FIRE Progress Report – November 2023

Much to be thankful for this year

What happened this last month?

We have a lot to be thankful for this year, even when not looking at finances. With the markets recovering and our making some sizeable contributions to savings, our savings number reached a new all time high. We still struggle a bit to get our expenses under control, but it’s hard to know exactly what we could cut because it seems like a lot of smaller things over the month that add up. Over the next several months, our expenses should begin to decline because the cost of putting new siding on the house and everything else that went along with that will begin to drop off.

This month, our cell phone provider, US Mobile (referral link) offered a discount if we purchased a years worth of cell phone service upfront. It essentially saved us 2 months of service, so we decided to go for it.

We also opted to purchase a new printer this month as well. Replacing ink cartridges has gotten expensive, especially at the last minute when an assignment is due the next day. We opted to go with one of the Epson EcoTank printers where the ink can be refilled and lasts much longer than the traditional cartridges.

With Christmas right around the corner, we started doing our shopping a bit earlier than usual this year. I think this helped reduce our stress a bit as well as we head into the hectic holiday season.

As for income events, I had some stock vest with my employer, which helped boost the amount we invested this month. I also received a bonus so that helped to increase our investment numbers as well. These events don’t happen every month, which is why it may look like this month we contributed a ton extra, but the 12 month averages didn’t change drastically.

Where did we spend the most?

Our monthly expenses were down slightly compared to last month. Annually, they’re up about $1300 compared to last November.

  • $897 Christmas
  • $750 Cell phone annual payment
  • $349 Medical
  • $213 Printer
Current and future value against Minimum FIRE Goal and 25x Expenses Goal

55.13% to target number (previously 49.05%)

This is our invested assets divided by our target number. We have investments in a variety of types of accounts such as 401k, HSA, IRA, Roth IRA, and brokerage accounts.

56 months (previously 57)

The number of months until my 45th birthday and our finish date.

38.97 months (previously 47.37)

The number of expected months until we reach our target number. This is based on our current expected monthly contributions, assuming a 10% annual return.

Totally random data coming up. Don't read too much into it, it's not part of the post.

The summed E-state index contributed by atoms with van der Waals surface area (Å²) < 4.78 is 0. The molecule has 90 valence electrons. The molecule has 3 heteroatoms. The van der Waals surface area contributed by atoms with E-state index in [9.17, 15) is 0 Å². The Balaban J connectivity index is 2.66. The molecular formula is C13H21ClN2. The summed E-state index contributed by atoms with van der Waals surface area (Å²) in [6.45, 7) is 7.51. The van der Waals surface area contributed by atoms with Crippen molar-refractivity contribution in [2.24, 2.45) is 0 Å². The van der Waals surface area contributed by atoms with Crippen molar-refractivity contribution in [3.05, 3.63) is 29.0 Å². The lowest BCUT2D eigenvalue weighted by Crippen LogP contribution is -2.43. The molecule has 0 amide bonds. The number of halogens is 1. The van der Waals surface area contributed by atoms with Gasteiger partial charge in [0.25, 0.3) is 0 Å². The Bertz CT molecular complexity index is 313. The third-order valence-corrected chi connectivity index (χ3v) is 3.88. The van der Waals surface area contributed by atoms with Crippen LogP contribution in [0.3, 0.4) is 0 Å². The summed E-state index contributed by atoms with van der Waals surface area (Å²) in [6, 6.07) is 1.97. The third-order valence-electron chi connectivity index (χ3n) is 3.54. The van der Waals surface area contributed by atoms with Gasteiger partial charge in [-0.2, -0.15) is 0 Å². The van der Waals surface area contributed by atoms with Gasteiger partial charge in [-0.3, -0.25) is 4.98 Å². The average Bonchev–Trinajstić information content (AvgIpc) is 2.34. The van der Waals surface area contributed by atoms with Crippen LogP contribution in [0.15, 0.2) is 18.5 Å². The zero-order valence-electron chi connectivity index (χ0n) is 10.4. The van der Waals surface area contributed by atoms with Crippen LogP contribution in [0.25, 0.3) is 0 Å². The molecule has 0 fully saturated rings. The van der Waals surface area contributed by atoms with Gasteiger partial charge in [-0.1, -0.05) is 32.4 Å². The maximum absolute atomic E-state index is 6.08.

8.85 times annual spending (previously 7.97)

This is how many multiples of our annual spending we have saved up towards our goal. For example, if this value was 9.1 and we spent $10,000 annually, we would have $91,000 saved up.

35.41% to minimum FIRE (previously 31.86%)

The minimum number to achieve FIRE is 25 times our annual spending. This number shows how close we are to the absolute minimum.

16.06 times annual spending at goal number (previously 16.24)

We’d like to save 25 times our annual spending. This is how many times our annual spending we’ll have saved when we reach our goal number.

How Much We Invested

132.14% Month to Month Change In How Much Saved (previously 5.66%)

This number shows the change in what we saved this month compared to the prior month. It includes account like 401k, Roth IRA, and taxable accounts.

123.48% Month to Month Change in How Much Saved With Employer Contributions (previously 5.06%)

Same as the prior number, but with employer contributions counted.

9.94% Month to Month Change in 12 Month Savings Average (previously -2.88%)

This number show the change in what we saved this month compared to the prior month, but on a 12 month rolling average. This helps to smooth out months over time and shows a more general trend.

9.17% of 12 Month Average Net Income Invested With Employer Contributions (previously -3.02%)

Same as the prior number, but with employer contributions counted.

How we track the numbers

I’ve been using Mint primarily to grab the numbers each month because they do a great job of updating them. I put them into a spreadsheet that calculates the numbers you see above. However, with Mint closing their doors, I will begin using Empower again for net worth tracking.

Leave a Reply

Your email address will not be published. Required fields are marked *